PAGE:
New favourites

I’m a typical girl in only one respect; I like pretty sparkly things of the jewelled persuasion but no matter how much perusing of the net and local jewellers I may have done I’ve never really found a gem that makes me go ‘OMG I MUST HAVE THAT!’ at least not until today.

That’s right, today I finally discovered where all my expensive taste went, normally I’m not really into the more expensive pieces but.. Well, it’s all Amazons fault! There I was happily updating my wishlist and browsing the baby section for things (nothing really struck my fancy) when I started looking at rings – I do this from time to time, I love rings – never buy any but I love to look.
Anyhow, I found a rather nice aquamarine ring that quite took my fancy and feeling in a whimsical mood decided to check out its spiritual attributes at whilst there I noticed ‘Alexandrite‘ and as ‘Alexander’ is the name I’ve provisionally held in mind should our little newt turn out to be male, I figured I’d check it out.

This is where the OMG I MUST HAVE THAT! comes into it.

I’ve just spent the last hour on browsing the site and playing in the ‘create your own’ portion as I ooh, ahh and generally lust over most things Alexandrite. What is typical though, I could only ever afford the created gemstones because the natural stuff is RARE and costs more than Diamonds – go figure, I truly do have expensive taste – everybody pity Stef please because the lad will need a fortune if he plans on supplying me with natural jewels at any point in the future:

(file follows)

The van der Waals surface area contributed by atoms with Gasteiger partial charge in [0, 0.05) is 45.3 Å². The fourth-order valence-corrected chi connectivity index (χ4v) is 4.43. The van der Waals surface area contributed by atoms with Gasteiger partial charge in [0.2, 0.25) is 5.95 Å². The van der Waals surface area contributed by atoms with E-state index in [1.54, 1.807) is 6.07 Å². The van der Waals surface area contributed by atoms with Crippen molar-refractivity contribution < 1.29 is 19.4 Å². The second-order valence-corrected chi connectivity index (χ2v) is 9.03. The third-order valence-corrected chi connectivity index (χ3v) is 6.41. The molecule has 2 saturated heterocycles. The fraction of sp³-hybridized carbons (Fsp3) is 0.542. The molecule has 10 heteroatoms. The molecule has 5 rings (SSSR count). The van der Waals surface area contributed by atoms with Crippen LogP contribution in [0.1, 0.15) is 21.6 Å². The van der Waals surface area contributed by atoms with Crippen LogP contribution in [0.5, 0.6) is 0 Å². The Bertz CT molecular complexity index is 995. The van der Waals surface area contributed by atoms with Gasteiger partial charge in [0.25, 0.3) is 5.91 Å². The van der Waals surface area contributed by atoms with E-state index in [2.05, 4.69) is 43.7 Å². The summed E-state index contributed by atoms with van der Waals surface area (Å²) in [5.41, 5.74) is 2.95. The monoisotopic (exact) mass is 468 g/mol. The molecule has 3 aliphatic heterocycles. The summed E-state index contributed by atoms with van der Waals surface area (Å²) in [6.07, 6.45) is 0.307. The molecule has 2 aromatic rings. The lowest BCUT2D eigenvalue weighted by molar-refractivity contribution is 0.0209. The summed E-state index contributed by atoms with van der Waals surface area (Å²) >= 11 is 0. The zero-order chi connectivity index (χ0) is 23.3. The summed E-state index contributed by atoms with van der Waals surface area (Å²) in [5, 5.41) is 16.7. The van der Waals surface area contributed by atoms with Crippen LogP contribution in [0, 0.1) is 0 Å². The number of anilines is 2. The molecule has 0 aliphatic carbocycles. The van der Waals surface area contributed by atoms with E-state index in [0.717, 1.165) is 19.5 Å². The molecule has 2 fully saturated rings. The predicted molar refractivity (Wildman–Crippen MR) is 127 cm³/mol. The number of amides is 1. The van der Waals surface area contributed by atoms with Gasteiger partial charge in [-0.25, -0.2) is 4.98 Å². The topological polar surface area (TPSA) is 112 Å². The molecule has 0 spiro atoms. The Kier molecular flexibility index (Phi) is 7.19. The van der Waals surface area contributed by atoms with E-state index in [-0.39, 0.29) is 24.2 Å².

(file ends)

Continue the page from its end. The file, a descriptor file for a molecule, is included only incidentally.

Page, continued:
Alexandrite commands a high price equivalent to or even exceeding the price of gemstones like, sapphires, rubies, emeralds, and diamonds. Alexandrite from Russia would be more valuable if their origin could be verified and if they were of superior quality. Top-quality alexandrite from Russia has sold for as much as $3000 to $10,000 for a one-carat gem. The price of alexandrite has risen in recent years due to high international demand, especially from Japan, but as a gemstone investment, alexandrite is a good choice because of it´s rarity, durability and distinctive historical significance.

The thing is, I like amethysts and sapphires, but they get a little boring after a while. I like rubies and emeralds (though I’d never wear them) and any number of other precious and semi-precious stones, but not a one of them in any kind of setting has fuelled the lust that this mercurial little stone has. I think it’s the way it changes colour – not only is it a pretty teal colour in daylight but it changes to a purple-red under strip or candle light (depending on the grade) green and purple are my favourite colours so how could I fail to love this stone?

*sigh* just as well I rarely wear jewellery and when I do it tends to be home made otherwise a couple of those pieces could be sorely tempting.. Mind you, I could do with some new earrings.. *grin*

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